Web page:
A diesel fuel pipeline burst around 8 a.m. Wednesday, leaking about 138,600 gallons of fuel, most of which officials say has pooled in a nearby farm. While there is also a nearby creek, officials report no diesel appeared to have made it to the water and the company that owns the pipeline, Magellan Midstream Partners, had already brought in vehicles and equipment and was working to clean up the leaked diesel. Photo by Google Maps
Jan. 26 (UPI) -- A diesel pipeline in Iowa ruptured Wednesday morning, sending tens of thousands of gallons of diesel fuel to pool on a local farm, but officials say it appears nothing made it to any water supply before clean-up operations started.
Magellan Midstream Partners shut down it's diesel pipeline running through north-central Iowa on Wednesday after it ruptured for an unknown reason, spewing 138,600 gallons of diesel fuel that may have been kept from contaminating water by pooling on a nearby farm.
The company shut the 12-inch pipeline down as it started clean-up operations with local authorities in Worth County, Iowa, near Hanlontown, according to a spokesman for the company, adding that the company did not know what caused the break in the line.
"The product is under pressure, so as soon as a leak develops, it starts coming out pretty fast," Jeff Vansteenburg, a field office supervisor for the Iowa Department of Natural Resources, told The Des Moines Register.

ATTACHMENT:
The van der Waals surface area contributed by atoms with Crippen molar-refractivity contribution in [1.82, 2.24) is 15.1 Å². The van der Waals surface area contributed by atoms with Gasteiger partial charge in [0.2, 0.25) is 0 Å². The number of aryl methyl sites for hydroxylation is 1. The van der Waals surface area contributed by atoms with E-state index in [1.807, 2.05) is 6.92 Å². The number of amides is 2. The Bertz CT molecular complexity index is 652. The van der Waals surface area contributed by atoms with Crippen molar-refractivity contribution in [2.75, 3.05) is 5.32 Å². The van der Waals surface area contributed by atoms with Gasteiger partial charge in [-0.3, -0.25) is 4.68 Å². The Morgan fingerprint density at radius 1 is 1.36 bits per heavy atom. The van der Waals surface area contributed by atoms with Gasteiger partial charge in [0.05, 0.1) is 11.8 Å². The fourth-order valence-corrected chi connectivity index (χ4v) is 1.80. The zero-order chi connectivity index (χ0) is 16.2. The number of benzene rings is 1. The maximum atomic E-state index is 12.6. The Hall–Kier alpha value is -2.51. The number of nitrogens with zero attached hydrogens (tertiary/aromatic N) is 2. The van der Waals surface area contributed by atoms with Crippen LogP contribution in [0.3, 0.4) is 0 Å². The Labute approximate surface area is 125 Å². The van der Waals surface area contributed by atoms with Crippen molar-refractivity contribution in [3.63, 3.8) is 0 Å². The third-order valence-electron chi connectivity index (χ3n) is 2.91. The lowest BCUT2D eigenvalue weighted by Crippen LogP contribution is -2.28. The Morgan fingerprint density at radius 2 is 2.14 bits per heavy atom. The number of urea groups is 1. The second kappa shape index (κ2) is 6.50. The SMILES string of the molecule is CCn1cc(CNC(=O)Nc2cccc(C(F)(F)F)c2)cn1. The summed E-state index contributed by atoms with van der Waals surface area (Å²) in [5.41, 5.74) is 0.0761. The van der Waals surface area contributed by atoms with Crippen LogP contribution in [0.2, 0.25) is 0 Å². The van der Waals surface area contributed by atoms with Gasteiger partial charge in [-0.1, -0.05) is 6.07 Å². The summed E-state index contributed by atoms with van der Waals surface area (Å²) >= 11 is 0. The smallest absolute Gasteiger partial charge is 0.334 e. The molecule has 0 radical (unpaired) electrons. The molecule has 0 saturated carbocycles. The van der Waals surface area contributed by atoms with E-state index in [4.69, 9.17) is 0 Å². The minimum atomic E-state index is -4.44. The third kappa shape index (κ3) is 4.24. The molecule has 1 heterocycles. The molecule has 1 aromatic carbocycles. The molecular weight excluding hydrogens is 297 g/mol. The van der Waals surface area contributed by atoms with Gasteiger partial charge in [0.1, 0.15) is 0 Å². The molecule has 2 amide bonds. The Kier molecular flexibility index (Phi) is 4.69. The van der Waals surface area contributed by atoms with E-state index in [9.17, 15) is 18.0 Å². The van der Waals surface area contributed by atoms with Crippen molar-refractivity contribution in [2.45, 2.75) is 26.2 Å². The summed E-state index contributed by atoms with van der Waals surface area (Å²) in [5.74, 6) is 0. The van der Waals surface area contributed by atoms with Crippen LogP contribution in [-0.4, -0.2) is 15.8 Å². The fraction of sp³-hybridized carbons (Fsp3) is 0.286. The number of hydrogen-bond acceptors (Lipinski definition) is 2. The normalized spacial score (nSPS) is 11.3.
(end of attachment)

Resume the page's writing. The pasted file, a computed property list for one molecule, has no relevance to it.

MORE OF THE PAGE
Magellan, which has sensors to pick up on leaks or other problems in the pipeline, reported it around 8 a.m. Wednesday, saying about 63,000 gallons had leaked. By the time the leak had been stopped, about 138,600 gallons had escaped, which investigators found had for the most part pooled in a nearby farm.
Although there is a creek near the farm, no diesel had been found to make it to the waterway, and officials had not yet determined if any underground water supplies were contaminated by the fuel.
Vansteenburg said Magellan had been responsive to the spill, bringing in vacuum and other trucks to pick up the free-liquid diesel. The company will also have to remove any soil contaminated by the spilled diesel fuel.
"It's a big one -- it's significant," said Jeff Vansteenburg, a field office supervisor for the Iowa Department of Natural Resources. "The responsible party is Magellan, so they'll have to bear the cost of clean up."